By Boyd Erman
Shares of Kinross Gold (NYSE:KGC) have taken such a beating relative to the company's gold mining peers that there's a buzz on some trading desks that the miner is a ripe takeover target.
Shares of Kinross are down almost 23 per cent so far this year, as of Friday. By comparison, Goldcorp Inc. (NYSE:GG) has gained 2 per cent, Barrick Gold Corp. (NYSE:ABX) has lost 8 per cent and Newmont Mining Corp (NYSE:NEM) is down 17 per cent.
The result is that in price-to-net-asset value, Kinross looks cheap. According to a recent analyst report from Canaccord Genuity, Kinross is trading at a substantial discount to peers in the senior and intermediate gold group. Kinross was trading at 14.98 at 2:56 p.m. today.
There's no sense that anything is imminently going to happen to Kinross. But when traders see a valuation gap like that they can't help but wonder whether somebody is going to try to take advantage.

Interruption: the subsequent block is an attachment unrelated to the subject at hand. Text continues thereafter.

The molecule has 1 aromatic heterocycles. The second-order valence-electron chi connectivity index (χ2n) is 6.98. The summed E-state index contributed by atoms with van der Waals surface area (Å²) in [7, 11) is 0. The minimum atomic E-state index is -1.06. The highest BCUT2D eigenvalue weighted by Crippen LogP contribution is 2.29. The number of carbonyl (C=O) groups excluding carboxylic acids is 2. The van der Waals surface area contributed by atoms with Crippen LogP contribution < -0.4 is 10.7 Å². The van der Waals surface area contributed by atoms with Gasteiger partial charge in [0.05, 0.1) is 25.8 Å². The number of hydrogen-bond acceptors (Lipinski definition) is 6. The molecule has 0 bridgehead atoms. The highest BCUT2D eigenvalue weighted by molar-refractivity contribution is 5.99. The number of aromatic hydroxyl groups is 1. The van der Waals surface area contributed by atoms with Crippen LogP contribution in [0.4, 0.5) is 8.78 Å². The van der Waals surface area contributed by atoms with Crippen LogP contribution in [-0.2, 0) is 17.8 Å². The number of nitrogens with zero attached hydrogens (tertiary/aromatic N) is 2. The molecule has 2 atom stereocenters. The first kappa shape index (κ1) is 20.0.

There's a chance some keen buyer might try to pick up Kinross's reserves cheap, especially if the company can continue to prove out the upside at its newly acquired African assets.
How cheap is Kinross?
According to a report last month by Canaccord Genuity, the stock was trading at around 0.85 times net asset value, while the senior/intermediate producer average is 1.15 times. That's a significant amount of value an acquirer with a better valuation could extract.
In simple market capitalization, Kinross now clocks in at $16.5-billion. Barrick, the heavyweight, is at almost $49-billion, Goldcorp is worth $37-million and Newmont is at $25-billion (U.S.).